I've moved my business machines up to Windows 8.1 recently myself. It can be quite nice - I actually like it as well, though I personally have no love nor need for the Metro / Modern toy side and just don't use it.
So yes, I have to admit, with some additional 3rd party stuff like BigMuscle's Aero Glass tool, it's pretty good.
You did make one statement that caught my eye: "It really felt like a less animated, but more speedy Windows 7"
During the (very thorough) evaluation we did here to determine if we could move up to Windows 8.1 (from 7; we skipped 8), I set out to determine whether Windows 8 really is faster.
After extensive testing on the same hardware, it turns out it's NOT faster, really, except for one key thing: Booting up. Primarily that's the only thing, and part of it is because Microsoft has integrated what used to be called hibernation into the shutdown/bootup process. In head to head comparisons, with identical setups booting from SSD - and eliminating the hybrid shutdown/bootup (which we found had downsides we weren't willing to accept), we found the difference in bootup speed was just a few seconds, with Windows 8.1 being ever so slightly faster.
But beyond that, one of the most important things an operating system does - provide access to files - is actually slower in Windows 8! You read that right - Windows 8 is slower to access files, and 8.1 even a bit slower than 8.
If you have both Windows 7 and 8 on equivalent systems, and especially if running from SSD, try this:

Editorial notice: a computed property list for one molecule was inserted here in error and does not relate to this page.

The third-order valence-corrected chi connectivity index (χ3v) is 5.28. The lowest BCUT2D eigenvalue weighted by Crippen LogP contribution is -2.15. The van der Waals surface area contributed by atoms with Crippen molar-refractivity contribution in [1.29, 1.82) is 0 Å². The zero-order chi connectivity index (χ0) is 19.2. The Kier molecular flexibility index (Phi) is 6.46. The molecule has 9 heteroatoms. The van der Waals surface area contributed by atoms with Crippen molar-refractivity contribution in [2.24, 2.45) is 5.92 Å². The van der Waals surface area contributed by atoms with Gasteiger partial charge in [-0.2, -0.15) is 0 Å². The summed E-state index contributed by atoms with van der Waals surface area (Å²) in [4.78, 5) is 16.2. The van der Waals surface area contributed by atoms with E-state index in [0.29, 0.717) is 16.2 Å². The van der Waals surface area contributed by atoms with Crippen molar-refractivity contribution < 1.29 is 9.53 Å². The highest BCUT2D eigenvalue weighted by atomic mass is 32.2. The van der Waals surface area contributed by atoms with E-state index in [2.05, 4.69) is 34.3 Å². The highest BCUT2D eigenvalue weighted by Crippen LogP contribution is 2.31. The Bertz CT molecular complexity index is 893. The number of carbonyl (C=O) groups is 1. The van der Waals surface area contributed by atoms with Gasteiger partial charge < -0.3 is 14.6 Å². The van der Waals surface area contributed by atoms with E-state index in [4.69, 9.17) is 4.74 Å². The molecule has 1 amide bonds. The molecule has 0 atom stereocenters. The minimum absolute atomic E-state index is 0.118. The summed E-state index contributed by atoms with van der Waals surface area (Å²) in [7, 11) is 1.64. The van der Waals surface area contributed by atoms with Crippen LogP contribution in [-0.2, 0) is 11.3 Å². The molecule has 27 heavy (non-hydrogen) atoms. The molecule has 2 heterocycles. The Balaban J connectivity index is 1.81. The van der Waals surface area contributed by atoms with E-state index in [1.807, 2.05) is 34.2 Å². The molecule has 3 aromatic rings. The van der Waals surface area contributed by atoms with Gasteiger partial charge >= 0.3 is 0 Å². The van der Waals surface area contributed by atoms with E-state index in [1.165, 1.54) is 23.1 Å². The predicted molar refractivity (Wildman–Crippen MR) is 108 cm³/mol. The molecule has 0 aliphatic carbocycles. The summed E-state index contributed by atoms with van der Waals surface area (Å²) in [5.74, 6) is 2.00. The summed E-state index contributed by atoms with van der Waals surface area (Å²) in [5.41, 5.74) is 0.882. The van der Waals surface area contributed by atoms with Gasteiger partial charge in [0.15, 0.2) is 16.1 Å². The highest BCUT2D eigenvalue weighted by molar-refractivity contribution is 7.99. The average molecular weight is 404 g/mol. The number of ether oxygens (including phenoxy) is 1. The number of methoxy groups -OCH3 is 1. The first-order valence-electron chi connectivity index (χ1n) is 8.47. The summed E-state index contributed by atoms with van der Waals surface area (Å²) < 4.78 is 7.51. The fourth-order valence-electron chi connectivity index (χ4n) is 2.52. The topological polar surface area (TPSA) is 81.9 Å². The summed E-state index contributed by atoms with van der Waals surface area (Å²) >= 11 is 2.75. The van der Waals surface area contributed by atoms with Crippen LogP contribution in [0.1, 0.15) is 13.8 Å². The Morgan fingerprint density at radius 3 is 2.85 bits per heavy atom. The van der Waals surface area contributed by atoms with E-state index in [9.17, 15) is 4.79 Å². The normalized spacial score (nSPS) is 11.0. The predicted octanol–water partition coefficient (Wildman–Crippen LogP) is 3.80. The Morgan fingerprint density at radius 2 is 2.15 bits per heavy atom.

1. Open Windows Explorer / File Explorer and navigate to the root of drive C:.
2. In the files (right) pane, select all folders and files, right-click, and choose properties.
3. Time how many seconds it takes for the Properties dialog to stop enumerating the files.
A healthy Windows 7 system will be able to count up about 20,000 files per second on an SSD. Believe it or not, a Windows 8.1 system will deliver only about half that performance! Benchmarks that show actual read/write performance show a reduction in throughput on Windows 8 as well, as compared to Windows 7. I could hardly believe it and I did the tests many times over.
Other things, such as operation of controls in the Windows interface (e.g., as measured by the 2D benchmark in PassMark PerformanceTest) are also a little slower on Windows 8, believe it or not. We did quite an extensive evaluation.
So why do people feel it's faster?
I believe most folks compare a loaded-up Windows 7 system with their freshly installed Windows 8 system, and would sense the very same "speedup" if they were to install Windows 7 afresh. That, plus the fact that MIcrosoft's hybrid bootup really is a good bit quicker than a full shutdown and restart in Windows 7, makes it "seem" faster.
Bottom line is this: Don't think that Windows 8 is going to radically speed up your computing experience. It really doesn't, and in some cases can actually slow the same operations down a little by comparison.